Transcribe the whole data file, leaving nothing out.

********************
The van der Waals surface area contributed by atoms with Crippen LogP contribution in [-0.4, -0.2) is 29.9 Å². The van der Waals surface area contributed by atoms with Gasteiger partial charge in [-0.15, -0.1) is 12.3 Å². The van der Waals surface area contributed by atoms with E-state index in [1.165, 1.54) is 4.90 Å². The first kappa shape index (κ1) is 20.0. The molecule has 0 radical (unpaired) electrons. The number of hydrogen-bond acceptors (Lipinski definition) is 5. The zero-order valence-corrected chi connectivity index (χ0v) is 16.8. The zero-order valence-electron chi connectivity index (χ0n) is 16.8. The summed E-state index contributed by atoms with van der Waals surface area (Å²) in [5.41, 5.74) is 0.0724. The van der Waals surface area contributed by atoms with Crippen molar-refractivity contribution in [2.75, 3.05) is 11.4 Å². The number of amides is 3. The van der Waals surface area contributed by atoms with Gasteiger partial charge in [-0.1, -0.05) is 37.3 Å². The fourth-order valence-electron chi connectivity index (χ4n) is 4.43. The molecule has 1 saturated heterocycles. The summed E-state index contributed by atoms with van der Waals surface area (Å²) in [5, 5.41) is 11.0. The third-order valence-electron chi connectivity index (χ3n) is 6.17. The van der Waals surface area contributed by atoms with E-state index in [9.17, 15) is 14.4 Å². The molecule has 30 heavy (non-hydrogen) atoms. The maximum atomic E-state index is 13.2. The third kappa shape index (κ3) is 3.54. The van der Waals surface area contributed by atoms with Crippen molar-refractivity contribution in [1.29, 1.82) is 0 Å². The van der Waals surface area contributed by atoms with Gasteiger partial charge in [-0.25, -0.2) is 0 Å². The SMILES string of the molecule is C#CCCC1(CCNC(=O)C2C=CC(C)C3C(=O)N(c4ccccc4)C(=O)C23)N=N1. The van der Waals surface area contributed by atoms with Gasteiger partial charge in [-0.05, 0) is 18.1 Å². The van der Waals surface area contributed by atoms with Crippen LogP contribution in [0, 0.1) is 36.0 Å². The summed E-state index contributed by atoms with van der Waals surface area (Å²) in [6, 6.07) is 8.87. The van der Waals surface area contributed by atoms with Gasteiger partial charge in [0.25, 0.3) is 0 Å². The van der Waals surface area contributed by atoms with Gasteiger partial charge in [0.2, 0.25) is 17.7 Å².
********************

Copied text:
The van der Waals surface area contributed by atoms with Crippen LogP contribution in [-0.4, -0.2) is 29.9 Å². The van der Waals surface area contributed by atoms with Gasteiger partial charge in [-0.15, -0.1) is 12.3 Å². The van der Waals surface area contributed by atoms with E-state index in [1.165, 1.54) is 4.90 Å². The first kappa shape index (κ1) is 20.0. The molecule has 0 radical (unpaired) electrons. The number of hydrogen-bond acceptors (Lipinski definition) is 5. The zero-order valence-corrected chi connectivity index (χ0v) is 16.8. The zero-order valence-electron chi connectivity index (χ0n) is 16.8. The summed E-state index contributed by atoms with van der Waals surface area (Å²) in [5.41, 5.74) is 0.0724. The van der Waals surface area contributed by atoms with Crippen molar-refractivity contribution in [2.75, 3.05) is 11.4 Å². The number of amides is 3. The van der Waals surface area contributed by atoms with Gasteiger partial charge in [-0.1, -0.05) is 37.3 Å². The fourth-order valence-electron chi connectivity index (χ4n) is 4.43. The molecule has 1 saturated heterocycles. The summed E-state index contributed by atoms with van der Waals surface area (Å²) in [5, 5.41) is 11.0. The third-order valence-electron chi connectivity index (χ3n) is 6.17. The van der Waals surface area contributed by atoms with E-state index in [9.17, 15) is 14.4 Å². The molecule has 30 heavy (non-hydrogen) atoms. The maximum atomic E-state index is 13.2. The third kappa shape index (κ3) is 3.54. The van der Waals surface area contributed by atoms with Crippen molar-refractivity contribution in [1.29, 1.82) is 0 Å². The van der Waals surface area contributed by atoms with Gasteiger partial charge in [-0.25, -0.2) is 0 Å². The SMILES string of the molecule is C#CCCC1(CCNC(=O)C2C=CC(C)C3C(=O)N(c4ccccc4)C(=O)C23)N=N1. The van der Waals surface area contributed by atoms with Gasteiger partial charge in [-0.05, 0) is 18.1 Å². The van der Waals surface area contributed by atoms with Crippen LogP contribution in [0, 0.1) is 36.0 Å². The summed E-state index contributed by atoms with van der Waals surface area (Å²) in [6, 6.07) is 8.87. The van der Waals surface area contributed by atoms with Gasteiger partial charge in [0.25, 0.3) is 0 Å². The van der Waals surface area contributed by atoms with Gasteiger partial charge in [0.2, 0.25) is 17.7 Å².